Writers Journey: The Fine Art of Criticism part 3...

Before a writer gets into final revisions, there is usually a process of peer review.  Some writers will join a critique group.  Others will have mentors who are professionals in the field or perhaps they are on staff in some academic facility.  The first external review of a work is often the hardest part of the process.  The manuscript is not in its final stage and the people that the author invites to read it must be sensitive to that understanding. Many fledgling writers are pulled into the allure of the critique group.  It’s my opinion that a good critique group builds a solid writer for a few years, but sooner or later, the dynamic begins to shift when a writer starts coming in to their own professionally and takes on a strong professional voice and begins to kick the training wheels off their bike and ride with the pros.  Eventually you will want to find readers rather than writers when you’re looking for feedback as you evolve as an author because at the end of the day your work will be primarily in the hands of readers, not writers, and there is a distinction. There is a difficulty in navigating most critique groups in that everyone in that circle with you is not only another writer, but also usually a direct competitor.  This is an implicit dynamic that no one likes to acknowledge openly but it’s imperative that you understand this when going in to a group of other writers.  They have agendas and so do you.  The point is to push past this to give and receive a meaningful critique.  There are many good critique groups out there that get it right and most of them have rules and guidelines that help...

Musebreak: A Vision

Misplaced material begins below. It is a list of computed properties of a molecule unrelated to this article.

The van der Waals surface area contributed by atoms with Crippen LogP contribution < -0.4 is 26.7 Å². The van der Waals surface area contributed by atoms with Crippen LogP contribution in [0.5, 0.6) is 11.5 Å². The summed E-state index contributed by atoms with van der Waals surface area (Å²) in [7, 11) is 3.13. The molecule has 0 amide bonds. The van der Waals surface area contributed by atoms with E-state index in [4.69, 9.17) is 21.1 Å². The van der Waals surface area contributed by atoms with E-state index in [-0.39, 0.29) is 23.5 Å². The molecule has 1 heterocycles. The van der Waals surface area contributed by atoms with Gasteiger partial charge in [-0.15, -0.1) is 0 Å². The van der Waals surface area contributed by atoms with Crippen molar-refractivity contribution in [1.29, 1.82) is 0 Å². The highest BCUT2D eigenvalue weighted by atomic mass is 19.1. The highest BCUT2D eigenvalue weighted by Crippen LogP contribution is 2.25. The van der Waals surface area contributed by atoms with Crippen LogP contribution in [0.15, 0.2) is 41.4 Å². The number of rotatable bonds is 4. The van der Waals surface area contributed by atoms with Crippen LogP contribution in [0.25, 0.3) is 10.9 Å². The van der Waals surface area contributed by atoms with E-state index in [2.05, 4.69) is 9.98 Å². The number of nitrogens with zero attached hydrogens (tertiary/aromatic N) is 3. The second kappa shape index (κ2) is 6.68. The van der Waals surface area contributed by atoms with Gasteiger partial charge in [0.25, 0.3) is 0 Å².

When I contemplated the idea for Musebreak, I envisioned an online magazine dedicated to bringing the world information about The Arts. A place where everyday people could take a break from their everyday world and learn about the muse that inspires us all. What we deal with as artists, where we come up with our creative ideas, where our challenges lie. I believe that as creatives, we are obligated to explain our choices and talk about what drives us to do what we do, so we can break down the barriers holding us in an awe-inspired isolation; an enigma to the rest of the world. I envisioned Musebreak as an outlet for this purpose; a way to share creativity to those who have not found theirs. Most creatives tend to hang with other creatives, because they share a common bond and draw inspiration from the symbiotic relationship. They feel understood. There’s no need to explain behaviors that don’t necessarily conform to the norm. Unfortunately, that leaves the rest of the world shaking their heads and wondering why this type of person does what they do. My vision for Musebreak would enlighten those not privy to the artistic world—I had no idea what a challenge this would be. Being 100% volunteer, getting writers to volunteer their time has been a struggle. It is here that I have to sing the praises to the writers who have chosen to help me in this quest. Their weekly contributions are done without any type of feedback or pay. The only thing I can offer is to promote whatever artistic venture they are involved in and a space to write, free of strict deadlines or strict editorial constraints. I also feel the need to apologize for my attempts at...